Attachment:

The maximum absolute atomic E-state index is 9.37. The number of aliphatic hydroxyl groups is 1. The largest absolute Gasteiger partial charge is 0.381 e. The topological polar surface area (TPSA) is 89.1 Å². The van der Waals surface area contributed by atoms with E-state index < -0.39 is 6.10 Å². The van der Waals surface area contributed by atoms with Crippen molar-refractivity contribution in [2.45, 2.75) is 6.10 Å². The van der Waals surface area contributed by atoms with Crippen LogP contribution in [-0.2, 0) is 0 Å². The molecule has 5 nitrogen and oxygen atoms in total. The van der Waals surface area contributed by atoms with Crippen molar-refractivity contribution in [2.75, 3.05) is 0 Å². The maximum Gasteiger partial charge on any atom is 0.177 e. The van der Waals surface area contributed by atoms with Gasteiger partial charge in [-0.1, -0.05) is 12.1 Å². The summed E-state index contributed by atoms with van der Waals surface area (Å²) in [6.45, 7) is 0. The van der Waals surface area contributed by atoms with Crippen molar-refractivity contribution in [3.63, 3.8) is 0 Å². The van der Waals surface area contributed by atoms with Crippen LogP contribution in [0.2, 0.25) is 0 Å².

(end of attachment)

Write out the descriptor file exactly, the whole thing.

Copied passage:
The maximum absolute atomic E-state index is 9.37. The number of aliphatic hydroxyl groups is 1. The largest absolute Gasteiger partial charge is 0.381 e. The topological polar surface area (TPSA) is 89.1 Å². The van der Waals surface area contributed by atoms with E-state index < -0.39 is 6.10 Å². The van der Waals surface area contributed by atoms with Crippen molar-refractivity contribution in [2.45, 2.75) is 6.10 Å². The van der Waals surface area contributed by atoms with Crippen LogP contribution in [-0.2, 0) is 0 Å². The molecule has 5 nitrogen and oxygen atoms in total. The van der Waals surface area contributed by atoms with Crippen molar-refractivity contribution in [2.75, 3.05) is 0 Å². The maximum Gasteiger partial charge on any atom is 0.177 e. The van der Waals surface area contributed by atoms with Gasteiger partial charge in [-0.1, -0.05) is 12.1 Å². The summed E-state index contributed by atoms with van der Waals surface area (Å²) in [6.45, 7) is 0. The van der Waals surface area contributed by atoms with Crippen molar-refractivity contribution in [3.63, 3.8) is 0 Å². The van der Waals surface area contributed by atoms with Crippen LogP contribution in [0.2, 0.25) is 0 Å².